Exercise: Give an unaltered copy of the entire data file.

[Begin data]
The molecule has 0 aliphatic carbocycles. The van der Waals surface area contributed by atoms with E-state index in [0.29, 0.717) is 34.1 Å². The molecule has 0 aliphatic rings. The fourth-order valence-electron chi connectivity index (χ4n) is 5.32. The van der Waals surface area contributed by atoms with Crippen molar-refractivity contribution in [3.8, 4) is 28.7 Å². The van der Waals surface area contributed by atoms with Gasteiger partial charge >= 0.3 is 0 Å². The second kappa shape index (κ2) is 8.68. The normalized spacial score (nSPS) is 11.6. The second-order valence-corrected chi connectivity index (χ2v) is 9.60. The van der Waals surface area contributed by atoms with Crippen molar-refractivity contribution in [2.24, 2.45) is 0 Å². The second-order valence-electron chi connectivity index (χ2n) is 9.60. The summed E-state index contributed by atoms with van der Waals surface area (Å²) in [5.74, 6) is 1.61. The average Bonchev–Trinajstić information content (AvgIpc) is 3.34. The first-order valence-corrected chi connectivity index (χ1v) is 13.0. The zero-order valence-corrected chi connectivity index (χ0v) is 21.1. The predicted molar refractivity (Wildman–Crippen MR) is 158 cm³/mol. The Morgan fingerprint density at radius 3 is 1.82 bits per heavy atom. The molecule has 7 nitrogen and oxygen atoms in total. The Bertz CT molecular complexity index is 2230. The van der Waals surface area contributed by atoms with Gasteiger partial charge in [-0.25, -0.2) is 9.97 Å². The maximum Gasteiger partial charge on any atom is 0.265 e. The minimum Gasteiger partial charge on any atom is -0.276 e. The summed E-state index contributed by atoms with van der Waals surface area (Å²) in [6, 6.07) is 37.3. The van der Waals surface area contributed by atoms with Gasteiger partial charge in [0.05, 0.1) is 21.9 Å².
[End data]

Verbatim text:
The molecule has 0 aliphatic carbocycles. The van der Waals surface area contributed by atoms with E-state index in [0.29, 0.717) is 34.1 Å². The molecule has 0 aliphatic rings. The fourth-order valence-electron chi connectivity index (χ4n) is 5.32. The van der Waals surface area contributed by atoms with Crippen molar-refractivity contribution in [3.8, 4) is 28.7 Å². The van der Waals surface area contributed by atoms with Gasteiger partial charge >= 0.3 is 0 Å². The second kappa shape index (κ2) is 8.68. The normalized spacial score (nSPS) is 11.6. The second-order valence-corrected chi connectivity index (χ2v) is 9.60. The van der Waals surface area contributed by atoms with Crippen molar-refractivity contribution in [2.24, 2.45) is 0 Å². The second-order valence-electron chi connectivity index (χ2n) is 9.60. The summed E-state index contributed by atoms with van der Waals surface area (Å²) in [5.74, 6) is 1.61. The average Bonchev–Trinajstić information content (AvgIpc) is 3.34. The first-order valence-corrected chi connectivity index (χ1v) is 13.0. The zero-order valence-corrected chi connectivity index (χ0v) is 21.1. The predicted molar refractivity (Wildman–Crippen MR) is 158 cm³/mol. The Morgan fingerprint density at radius 3 is 1.82 bits per heavy atom. The molecule has 7 nitrogen and oxygen atoms in total. The Bertz CT molecular complexity index is 2230. The van der Waals surface area contributed by atoms with Gasteiger partial charge in [-0.25, -0.2) is 9.97 Å². The maximum Gasteiger partial charge on any atom is 0.265 e. The minimum Gasteiger partial charge on any atom is -0.276 e. The summed E-state index contributed by atoms with van der Waals surface area (Å²) in [6, 6.07) is 37.3. The van der Waals surface area contributed by atoms with Gasteiger partial charge in [0.05, 0.1) is 21.9 Å².